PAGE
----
The Lomography Simple Use Cameras can easily be mistaken for disposable cameras, but they’re in fact not. Confused? Yeah, I was too the first time that I saw the press release, as when I looked at the cameras themselves, they straight up just looked like disposables. Then I did more digging. Lomography calls them the Simple Use cameras. They’re designed to look and function like disposable cameras but have some extra additions–like the ability to be reloaded and in some cases gels that go right over the flashes. They also cost a bit more than the standard disposable camera out there, but when you consider the fact they’re reloadable and in some cases they come with gels for the flash, then you’re not at all getting a bad deal.
When it comes down to it, there’s nothing magical about the mirror in traditional SLR cameras. While it performs a very specific function, the mirror isn’t required to take a photograph, and plenty of cameras in the pre- and post-digital eras already operate mirror-free. The rangefinder camera, for example, popularized by high-end manufacturer Leica, doesn’t use a mirror, relies on a viewfinder that’s separate from the lens. Compact digital cameras, the types you might stick in your pocket for vacation, also don’t use a mirror (although we’ll be talking about these types of cameras in a separate section).
While the design of the SLR camera is an elegant solution to some key issues with optics and physics, the fact that today’s cameras are still using roughly the same mechanical design as they were using around the end of the Korean War is staggering when you consider how other technology has evolved.
One of the brands of cameras you would absolutely never think would come back from the dead is Minolta. But according to Photo Rumors your lack of belief in zombies is wrong! Elite Brands, the makers of both Rokinon and Samyang, has seemingly struck a sort of licensing agreement to use the name brand. With that said, brand new Minolta cameras are currently on sale at Amazon. For those of you who knew and used Minolta cameras, you probably also remember they had a few digital camera models. But that’s what makes this even weirder.
If you’re a person who has been looking to just get into photography, there’s a strong chance you’ve considered the Canon Rebel T7i. The Canon Rebel lineup of cameras often sell well due to Canon’s name, their bundles, and aggressive marketing/pricing. They’ve always been considered very entry level and they really still are. But one thing that I’ve always been fascinated by is the fact that their image quality is pretty good when you’re looking at other cameras, comparatively speaking. The Canon Rebel T7i is surely better than your smartphone and has much more capabilities in some ways.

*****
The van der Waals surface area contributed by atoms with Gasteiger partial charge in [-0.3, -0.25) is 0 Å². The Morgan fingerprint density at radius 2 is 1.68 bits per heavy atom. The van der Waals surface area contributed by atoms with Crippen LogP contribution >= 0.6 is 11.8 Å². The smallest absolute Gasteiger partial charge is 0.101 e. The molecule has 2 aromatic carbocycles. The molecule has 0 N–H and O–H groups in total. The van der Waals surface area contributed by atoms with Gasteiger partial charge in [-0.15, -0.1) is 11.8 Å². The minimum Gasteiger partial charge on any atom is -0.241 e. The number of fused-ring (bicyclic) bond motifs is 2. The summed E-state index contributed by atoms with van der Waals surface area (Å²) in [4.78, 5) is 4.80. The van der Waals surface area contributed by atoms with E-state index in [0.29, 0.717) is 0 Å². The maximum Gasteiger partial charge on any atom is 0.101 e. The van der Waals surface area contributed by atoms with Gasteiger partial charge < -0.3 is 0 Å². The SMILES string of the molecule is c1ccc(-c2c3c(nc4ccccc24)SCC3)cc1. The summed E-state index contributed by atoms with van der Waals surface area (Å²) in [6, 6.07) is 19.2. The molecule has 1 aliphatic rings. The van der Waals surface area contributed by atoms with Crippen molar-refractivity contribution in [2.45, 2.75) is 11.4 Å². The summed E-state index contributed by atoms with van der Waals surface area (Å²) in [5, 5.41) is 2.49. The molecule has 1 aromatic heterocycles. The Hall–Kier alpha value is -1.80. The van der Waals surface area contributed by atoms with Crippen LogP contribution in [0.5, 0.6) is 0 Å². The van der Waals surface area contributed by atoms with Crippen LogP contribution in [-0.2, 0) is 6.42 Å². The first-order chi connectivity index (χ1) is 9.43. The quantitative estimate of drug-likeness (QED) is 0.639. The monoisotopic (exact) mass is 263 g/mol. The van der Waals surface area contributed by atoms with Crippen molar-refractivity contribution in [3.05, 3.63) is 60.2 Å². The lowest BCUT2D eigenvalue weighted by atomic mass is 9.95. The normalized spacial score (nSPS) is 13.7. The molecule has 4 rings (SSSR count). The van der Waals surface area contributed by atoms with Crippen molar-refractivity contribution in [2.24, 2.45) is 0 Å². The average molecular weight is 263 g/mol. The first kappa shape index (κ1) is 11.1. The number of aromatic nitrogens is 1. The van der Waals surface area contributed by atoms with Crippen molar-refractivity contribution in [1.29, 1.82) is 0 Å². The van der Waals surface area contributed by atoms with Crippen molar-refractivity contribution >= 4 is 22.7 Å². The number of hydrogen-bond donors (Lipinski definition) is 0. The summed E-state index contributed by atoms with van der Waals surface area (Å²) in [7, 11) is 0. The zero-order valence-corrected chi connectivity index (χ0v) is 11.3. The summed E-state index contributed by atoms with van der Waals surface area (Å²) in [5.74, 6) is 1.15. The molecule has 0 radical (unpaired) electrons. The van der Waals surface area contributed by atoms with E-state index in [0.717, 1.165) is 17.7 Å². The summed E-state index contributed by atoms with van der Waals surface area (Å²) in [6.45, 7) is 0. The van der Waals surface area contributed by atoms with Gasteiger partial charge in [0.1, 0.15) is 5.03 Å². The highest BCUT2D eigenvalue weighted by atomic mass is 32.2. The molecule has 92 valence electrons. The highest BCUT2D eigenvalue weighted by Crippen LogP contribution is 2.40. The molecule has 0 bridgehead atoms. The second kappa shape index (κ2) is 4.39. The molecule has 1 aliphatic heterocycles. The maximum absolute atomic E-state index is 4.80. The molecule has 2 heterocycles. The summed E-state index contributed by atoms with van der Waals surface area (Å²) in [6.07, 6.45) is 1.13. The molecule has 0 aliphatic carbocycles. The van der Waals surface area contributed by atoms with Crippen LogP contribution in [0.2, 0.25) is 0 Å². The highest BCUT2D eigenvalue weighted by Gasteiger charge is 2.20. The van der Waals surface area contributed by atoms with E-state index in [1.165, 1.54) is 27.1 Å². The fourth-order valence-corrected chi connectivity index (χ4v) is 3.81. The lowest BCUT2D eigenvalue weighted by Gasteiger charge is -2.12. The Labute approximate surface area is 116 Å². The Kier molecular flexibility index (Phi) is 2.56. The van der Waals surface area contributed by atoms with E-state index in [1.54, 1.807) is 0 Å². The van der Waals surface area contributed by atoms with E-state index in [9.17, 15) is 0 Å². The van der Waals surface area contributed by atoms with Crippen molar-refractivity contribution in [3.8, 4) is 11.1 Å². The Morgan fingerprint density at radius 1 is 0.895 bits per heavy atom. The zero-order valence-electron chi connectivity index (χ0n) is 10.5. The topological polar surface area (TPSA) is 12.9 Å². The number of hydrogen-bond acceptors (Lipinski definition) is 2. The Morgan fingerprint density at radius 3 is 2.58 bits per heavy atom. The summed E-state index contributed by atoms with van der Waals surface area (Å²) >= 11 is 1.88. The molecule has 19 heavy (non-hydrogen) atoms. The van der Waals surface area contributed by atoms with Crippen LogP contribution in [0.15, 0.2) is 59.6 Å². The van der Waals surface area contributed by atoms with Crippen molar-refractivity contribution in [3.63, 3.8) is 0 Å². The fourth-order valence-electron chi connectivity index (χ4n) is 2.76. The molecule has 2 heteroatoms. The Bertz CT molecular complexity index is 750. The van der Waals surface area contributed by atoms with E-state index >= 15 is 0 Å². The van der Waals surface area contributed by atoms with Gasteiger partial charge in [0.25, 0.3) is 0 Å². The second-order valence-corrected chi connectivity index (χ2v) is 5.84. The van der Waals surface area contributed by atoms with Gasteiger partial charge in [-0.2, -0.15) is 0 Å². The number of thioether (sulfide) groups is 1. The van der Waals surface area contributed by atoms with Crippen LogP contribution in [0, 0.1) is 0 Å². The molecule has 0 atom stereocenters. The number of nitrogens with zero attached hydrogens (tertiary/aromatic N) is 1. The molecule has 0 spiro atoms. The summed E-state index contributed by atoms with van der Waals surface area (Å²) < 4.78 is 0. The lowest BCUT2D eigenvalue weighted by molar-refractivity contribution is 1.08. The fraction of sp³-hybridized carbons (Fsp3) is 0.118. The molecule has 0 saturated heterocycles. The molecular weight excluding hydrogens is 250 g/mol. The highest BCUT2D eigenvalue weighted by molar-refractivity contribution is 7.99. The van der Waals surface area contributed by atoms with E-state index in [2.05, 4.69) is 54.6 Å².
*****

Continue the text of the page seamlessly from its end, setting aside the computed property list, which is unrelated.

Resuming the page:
But at the same time, there are arguably better options available from the likes of Sony and Fujifilm.
What You Need to Know About Instant Film: The Beginner’s Guide to Polaroid Film, Fujifilm Instax, Impossible Project, and More.
When you think about instant film cameras, folks often say Polaroids, Instax, etc. But the truth is that not a lot of people truthfully know the difference between all the various options from manufacturers. Why? Unfortunately, there isn’t a whole lot of it coming from the mainstream press. Many people just don’t understand Instant film–for years folks used it for fun and just to see what the images would look like when they got back to shooting their negative films.
So to help everyone out, here’s what you need to know.
Last week it was some Fujifilm deals (which are still active by the way) and this week it’s Panasonic savings. If you are into video there is no doubt that you have at least considered some Panasonic gear for your kit, and if you were holding out now is a great time to jump on that bandwagon thanks to some nice camera and lens deals you can take advantage of…
- Panasonic GH4 (Get The Deal)
- Panasonic Leica DG Summilux 15mm F1.7 (Get The Deal)
- Panasonic FZ1000 (Get The Deal)
- Panasonic Lumix G 42.5mm F1.7 (Get The Deal)
- Panasonic Lumix GX8 (Get The Deal)
If you’re not wanting to inconvenience your life with taking your cameras, lenses, flashes and other necessary items out of your bag, then you should consider this list of cameras that will get through the TSA’s new regulations. “…we are not standing on the sidelines while fanatics hatch new plots. The U.S. government is focused on deterring, detecting, and disrupting these threats,” stated DHS Secretary John Kelly. “That is why in March I made the decision to ban electronic devices larger than a cell phone from the passenger cabins of U.S.-bound commercial flights from the ten airports in the Middle East and North Africa.” And more or less, you’ll probably have issues bringing bigger cameras anyway. So we’ve gone through our reviews index and found a number of cameras that you’ll want to pack since it’s all about any electronic being larger than a cell phone.
Editor’s Note: To clarify this post, we’re talking about cameras that most likely won’t need to be taken out of a bag. You can surely bring a camera but you’ll need to take it and the lenses out of the bag if they’re larger than a cell phone.
When Vanguard announced the Vanguard Alta Pro 2+ 263CT Tripod, I was really intrigued by what could be coming. Vanguard’s original Alta Pro was and still is a beast of a tripod designed for taking quite a bit of abuse and being powerful overall. But when you take the Vanguard Alta Pro 2 Tripod out of its carrying case, you see that they’ve mostly given it a completely new vision. It retains a whole lot of the strength and great features that it had, but now the Vanguard Alta Pro 2 Tripod has even more. Additionally, it addresses a lot of the concerns he first tripod had.